So why can’t business learn from this orchestra? Why can’t they quickly form fully functioning sub-teams when required to focus on a work problem as a matter of normal practice? Businesses tend to only do this when in a time of crisis, or when a significant change is occurring?

The key is typically the prevailing culture of the organisation and it originates directly from the top. The conductor (or CEO) may be rather spiffy at waving his baton in a rather flamboyant and glamorous manner, but if the orchestra (or managers) aren’t following in “tune”, then the result will be utter chaos.

The right business culture takes time to develop. Work teams need to feel empowered and confident that their input into the larger business issue is significant and will make a difference. For instance, if the percussionists in the MSO didn’t play in time with the rest of the orchestra, regardless of how impressive the rest of the musicians played, the result would be rather discordant.

Another requirement is a willingness to listen to your colleagues in an open and unhindered manner. The conductor of the MSO listened and accepted feedback and suggestions for improvement from the various musicians, each of them a brilliant instrumentalist in their own right (just like a technical or functional expert in the corporate office). If your CEO doesn’t do this, well, is your CEO the right person for your business?

When a business has the right culture in play, the performance is “music to your ears, your employees, and to your customers”.

Macabre Murderer of Marketing


The senior manager sat down exhausted in his large corporate black leather desk chair. The worn fabric felt so cool and relaxing as it snugged his body in a welcoming and inviting manner as it had done for the past thirty-five years.

He wiped the sweat from his forehead with his ragged company monogrammed handkerchief and looked at his hands now shaking with fear, thankfully he had achieved his objective before any “damage” had been done.

He carefully took out the black bound book that had lived in solitude and secrecy in his top desk draw and entered another name under the vast array of other recalcitrant employees that he had quietly “murdered” from a career perspective.

Yes, that was a close one he thought. If he hadn’t have acted, that employee might actually have changed the corporate status quo and may have injected some marketing creativity and innovation into the business. We can’t have that! But it was getting harder and harder to stop these employees infiltrating the company. He was also wondering what would happen when he retired at the end of the year. He was now despondent as he couldn’t find other younger employees that had the same unique business insight as him, nor his perceived flair of maintaining the existing corporate culture.

Mmmm, you might be thinking to yourself, as you may have already allocated a name to this senior manager in your business? If so, may I suggest that you publicly ‘call the behaviour” of these archaic and sorry individuals and lobby support amongst your colleagues to raise up a corporate mutiny for the long term betterment of your company! Don’t let this negative and destructive behaviour go unchallenged to avoid anymore creative casualties!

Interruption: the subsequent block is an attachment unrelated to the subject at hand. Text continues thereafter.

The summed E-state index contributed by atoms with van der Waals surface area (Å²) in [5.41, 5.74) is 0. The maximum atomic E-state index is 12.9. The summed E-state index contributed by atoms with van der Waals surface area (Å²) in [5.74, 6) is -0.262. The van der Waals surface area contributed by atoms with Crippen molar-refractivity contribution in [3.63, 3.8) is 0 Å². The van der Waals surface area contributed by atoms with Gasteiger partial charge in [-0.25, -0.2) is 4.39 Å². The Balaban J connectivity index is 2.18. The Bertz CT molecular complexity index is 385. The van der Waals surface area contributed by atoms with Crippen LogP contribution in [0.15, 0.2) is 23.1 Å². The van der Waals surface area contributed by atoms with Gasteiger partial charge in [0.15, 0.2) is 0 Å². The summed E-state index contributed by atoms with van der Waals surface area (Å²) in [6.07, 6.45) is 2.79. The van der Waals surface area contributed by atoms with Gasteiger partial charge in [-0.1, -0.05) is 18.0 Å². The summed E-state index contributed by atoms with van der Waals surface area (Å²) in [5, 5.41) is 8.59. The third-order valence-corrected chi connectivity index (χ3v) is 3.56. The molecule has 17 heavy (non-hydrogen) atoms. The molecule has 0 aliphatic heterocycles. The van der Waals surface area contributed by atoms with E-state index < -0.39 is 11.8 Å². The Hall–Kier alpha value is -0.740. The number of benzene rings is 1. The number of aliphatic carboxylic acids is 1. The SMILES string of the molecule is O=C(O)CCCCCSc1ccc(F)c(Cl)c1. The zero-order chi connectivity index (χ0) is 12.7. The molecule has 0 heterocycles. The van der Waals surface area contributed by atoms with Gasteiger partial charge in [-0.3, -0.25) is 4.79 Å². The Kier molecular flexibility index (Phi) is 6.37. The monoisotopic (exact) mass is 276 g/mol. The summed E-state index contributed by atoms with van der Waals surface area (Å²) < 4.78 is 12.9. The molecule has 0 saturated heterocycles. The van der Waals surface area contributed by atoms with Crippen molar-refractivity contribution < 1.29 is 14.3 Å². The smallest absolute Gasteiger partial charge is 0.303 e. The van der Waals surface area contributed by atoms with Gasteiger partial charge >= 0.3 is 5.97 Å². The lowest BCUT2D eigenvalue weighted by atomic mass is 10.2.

Sounds rather melodramatic doesn’t it? However, without creativity, innovation and marketing, it is the organisation as a whole that is suffocated as it loses the requisite lifeblood to ensure its longer term success and survival. May I suggest you don’t let this happen to yours, and if you see the signs of this occurring, try and quickly nip this potential “murder” in the corporate bud before it takes hold.

Just a thought to make you think that little bit differently.

Jockey Office Thoughts


The jockey adorned in an impressive satin quartered racing silk raised her white covered jodhpur pantalooned bottom above her mighty steed; her black crop was poised as she awaited the start of the race.

The masses that had come to see the great event cheered and shouted with such volume that the roar permeated throughout the racing track and the surrounding suburbs. It was so loud that those with hearing aids had to reduce the receptivity for fear of blowing the last remaining remnants of their fragile eardrums! The charming ladies looked absolutely gorgeous in their fashionable dresses and fancy stylish array of hats. The gentlemen all dressed in suits and bright ties complemented the occasion and looked quite spiffy. It was going to be a grand day out!

Once the race started, the booming announcer’s voice kept those punters informed on the status of their various Castillo boot cladded jockey as they competitively galloped in a rather uncomfortable looking postured position up high on their horses towards the winning post. For the winning jockey, the crowd would go wild, a voluminous frenzy would erupt and it was party time!

According to a “prominent blog writer”, a question now needs to be asked, and that is; “Why do such grand occasions not occur in the corporate office”? Why is it that when a new innovation is being developed, those employees working on it tend to sulk around the office in a mode of stealth. Is it for fear of failure, or perhaps that new innovations are not that exciting and interfere with the normal day-to-day business activities?

A “prominent blog writer” postulates that innovation should be greatly publicised within the corporate office. It should have the same sense of occasion and festivity associated with an important horse race. Those working on the innovation should be given a high profile and their progress broadcasted throughout the organization so all employees can feel part of the process of creativity and celebrate that winning feeling once the product/service is commercialised. So how do we do this? The key is communication and a function that lends itself nicely to those within your Corporate Affairs and Marketing teams. A “buzz of excitement” needs to be created and maintained along the innovation journey.

By the way, in case you are wondering, that “prominent blog writer” does not suggest that those members of the innovation teams should wear white jodhpur pants and silk shirts (OK, maybe the shirts, but definitely not the jodhpurs!), but it would make them a lot more visible within the organization?